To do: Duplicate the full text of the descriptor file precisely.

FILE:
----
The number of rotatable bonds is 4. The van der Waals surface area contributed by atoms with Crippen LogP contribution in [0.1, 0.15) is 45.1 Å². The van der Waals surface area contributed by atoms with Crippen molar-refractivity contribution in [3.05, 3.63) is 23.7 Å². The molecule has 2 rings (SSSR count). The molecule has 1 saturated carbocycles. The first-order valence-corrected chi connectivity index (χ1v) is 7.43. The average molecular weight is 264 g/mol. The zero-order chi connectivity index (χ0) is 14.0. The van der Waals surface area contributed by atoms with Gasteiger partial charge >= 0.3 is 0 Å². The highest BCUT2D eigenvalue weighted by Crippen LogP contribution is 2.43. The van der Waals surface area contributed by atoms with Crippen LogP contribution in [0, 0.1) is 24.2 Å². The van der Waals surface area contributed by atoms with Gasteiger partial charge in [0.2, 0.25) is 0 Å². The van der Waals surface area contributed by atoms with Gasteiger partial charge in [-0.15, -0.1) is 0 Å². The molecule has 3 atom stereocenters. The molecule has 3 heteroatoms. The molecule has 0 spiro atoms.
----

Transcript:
The number of rotatable bonds is 4. The van der Waals surface area contributed by atoms with Crippen LogP contribution in [0.1, 0.15) is 45.1 Å². The van der Waals surface area contributed by atoms with Crippen molar-refractivity contribution in [3.05, 3.63) is 23.7 Å². The molecule has 2 rings (SSSR count). The molecule has 1 saturated carbocycles. The first-order valence-corrected chi connectivity index (χ1v) is 7.43. The average molecular weight is 264 g/mol. The zero-order chi connectivity index (χ0) is 14.0. The van der Waals surface area contributed by atoms with Gasteiger partial charge >= 0.3 is 0 Å². The highest BCUT2D eigenvalue weighted by Crippen LogP contribution is 2.43. The van der Waals surface area contributed by atoms with Crippen LogP contribution in [0, 0.1) is 24.2 Å². The van der Waals surface area contributed by atoms with Gasteiger partial charge in [0.2, 0.25) is 0 Å². The van der Waals surface area contributed by atoms with Gasteiger partial charge in [-0.15, -0.1) is 0 Å². The molecule has 3 atom stereocenters. The molecule has 3 heteroatoms. The molecule has 0 spiro atoms.